If a programming event is desired, as noted above, the sense signal is biased to high (Vcc). Additionally, the input signal PGMEN is biased to high (Vcc). Finally, the terminal Vpp, which is attached to one terminal of the fuse device 105, is biased to a high programming voltage, typically significantly higher than the supply voltage Vcc.

By biasing the input signal PGMEN to high, this causes the VDNMOS 103 to turn on. The drain of the VDNMOS 103 then is pulled to ground, causing a high voltage differential across the fuse device 105. This causes a fuse burn event to occur at fuse device 105. Following completion of the bum event of the fuse device 105, the input signal PGMEN is taken back to low (Vss).

The sense signal when high causes the clamping transistors 107 a and 107 b to turn on, while causing the load transistors 109 a and 109 b to turn off. The effect of this is that the node NREF is held to SAOUT, i.e., ground, causing the sense transistors 111 a and 111 b to be off, thereby allowing the fuse burn event to proceed. During the programming event, clamping transistors 107 a and 107 b protect the other devices of the sensing circuit 101, notably load transistors 109 a and 109 b, from dangerously high voltages. Finally, when the sense signal is high and the PGMEN signal is low, the sense circuit 101 draws no static current (other than possible leakage current).

When not in a programming state, the sense circuit 101 is used to sense or determine the state of the fuse device 105. During sensing, the signal Vpp is connected to ground (Vss). Signal Vpp remains at ground during all sensing operations. Further, the sense signal is at low, causing load transistor 109 a and 109 b to be turned on. Clamp transistors 107 a and 107 b are turned off and do not play a role in sensing.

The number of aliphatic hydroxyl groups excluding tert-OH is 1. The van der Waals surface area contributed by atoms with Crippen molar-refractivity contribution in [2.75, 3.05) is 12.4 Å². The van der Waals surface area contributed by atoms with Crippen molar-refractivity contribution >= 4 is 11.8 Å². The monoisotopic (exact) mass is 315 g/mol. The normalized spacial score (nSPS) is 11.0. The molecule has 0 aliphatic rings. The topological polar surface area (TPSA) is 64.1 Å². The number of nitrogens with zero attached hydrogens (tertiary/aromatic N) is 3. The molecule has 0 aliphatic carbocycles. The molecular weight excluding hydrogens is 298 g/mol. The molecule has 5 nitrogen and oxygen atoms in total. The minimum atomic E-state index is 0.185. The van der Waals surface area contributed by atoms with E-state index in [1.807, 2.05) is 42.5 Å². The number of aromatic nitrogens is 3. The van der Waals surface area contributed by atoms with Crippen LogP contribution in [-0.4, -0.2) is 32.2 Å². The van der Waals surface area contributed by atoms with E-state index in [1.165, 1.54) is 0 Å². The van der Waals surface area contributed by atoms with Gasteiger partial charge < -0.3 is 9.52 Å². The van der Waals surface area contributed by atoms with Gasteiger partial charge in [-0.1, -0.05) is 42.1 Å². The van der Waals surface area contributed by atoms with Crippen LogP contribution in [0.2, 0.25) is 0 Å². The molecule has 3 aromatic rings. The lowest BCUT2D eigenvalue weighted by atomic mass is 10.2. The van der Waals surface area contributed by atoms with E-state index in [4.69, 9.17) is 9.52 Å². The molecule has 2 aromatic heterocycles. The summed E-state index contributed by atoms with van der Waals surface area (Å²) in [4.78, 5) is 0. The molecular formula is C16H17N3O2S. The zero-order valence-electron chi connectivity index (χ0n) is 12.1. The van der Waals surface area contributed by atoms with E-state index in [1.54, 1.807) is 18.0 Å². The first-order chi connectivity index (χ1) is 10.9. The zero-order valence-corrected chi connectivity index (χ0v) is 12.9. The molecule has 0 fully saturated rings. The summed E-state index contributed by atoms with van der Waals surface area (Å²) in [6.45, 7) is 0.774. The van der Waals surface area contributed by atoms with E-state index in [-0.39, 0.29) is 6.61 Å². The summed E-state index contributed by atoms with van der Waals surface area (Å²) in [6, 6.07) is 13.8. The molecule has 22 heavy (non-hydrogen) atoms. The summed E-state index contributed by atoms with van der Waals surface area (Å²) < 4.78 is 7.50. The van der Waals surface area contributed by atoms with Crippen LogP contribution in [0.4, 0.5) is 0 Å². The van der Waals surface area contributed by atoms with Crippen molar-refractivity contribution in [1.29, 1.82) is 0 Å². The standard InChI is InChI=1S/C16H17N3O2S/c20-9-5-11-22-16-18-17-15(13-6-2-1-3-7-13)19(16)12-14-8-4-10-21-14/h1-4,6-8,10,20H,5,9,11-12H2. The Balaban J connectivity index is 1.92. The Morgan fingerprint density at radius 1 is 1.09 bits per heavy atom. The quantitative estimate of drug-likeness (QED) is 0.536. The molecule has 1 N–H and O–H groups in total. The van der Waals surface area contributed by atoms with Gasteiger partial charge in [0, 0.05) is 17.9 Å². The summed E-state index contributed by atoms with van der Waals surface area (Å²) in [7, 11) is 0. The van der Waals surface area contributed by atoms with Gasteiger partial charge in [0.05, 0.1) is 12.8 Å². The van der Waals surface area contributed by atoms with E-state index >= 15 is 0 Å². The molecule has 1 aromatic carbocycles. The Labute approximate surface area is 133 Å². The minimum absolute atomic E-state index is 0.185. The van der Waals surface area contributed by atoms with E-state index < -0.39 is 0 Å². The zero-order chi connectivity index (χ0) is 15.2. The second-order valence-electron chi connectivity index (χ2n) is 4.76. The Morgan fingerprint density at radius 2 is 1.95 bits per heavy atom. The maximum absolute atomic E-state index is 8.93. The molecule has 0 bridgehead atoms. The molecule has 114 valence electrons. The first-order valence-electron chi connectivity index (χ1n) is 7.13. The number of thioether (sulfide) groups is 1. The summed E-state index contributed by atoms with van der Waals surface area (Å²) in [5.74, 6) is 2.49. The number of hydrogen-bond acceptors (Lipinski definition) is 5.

With the load transistors 109 a and 109 b turned on, this causes normal sense amplification operation by the sense transistors 111 a and 111 b. Specifically, the load transistors 109 a and 109 b allow the high voltage level (Vcc) to be connected to the sources of the sense transistors 111 a and 111 b. Additionally, the high voltage level (Vcc) also turns on the sense transistors 111 a and 111 b. This allows current to flow through the sense transistors 111 a and 111 b through the reference resistor 113 and fuse device 105, respectively.

The sense transistors 111 a and 111 b are also high voltage VDNMOS devices. As seen in FIG. 1, the drain of sense transistor 111 b is connected to second terminal 117. The source of sense transistor 111 b is connected to a node that provides the sense amplifier output signal (SAOUT). Finally, the gate of the sense transistor 111 b is connected to node NREF. Similarly, the drain of sense transistor 111 a is connected through reference resistor 113 to first terminal 115. The source and gate of sense transistor 111 a is connected to NREF.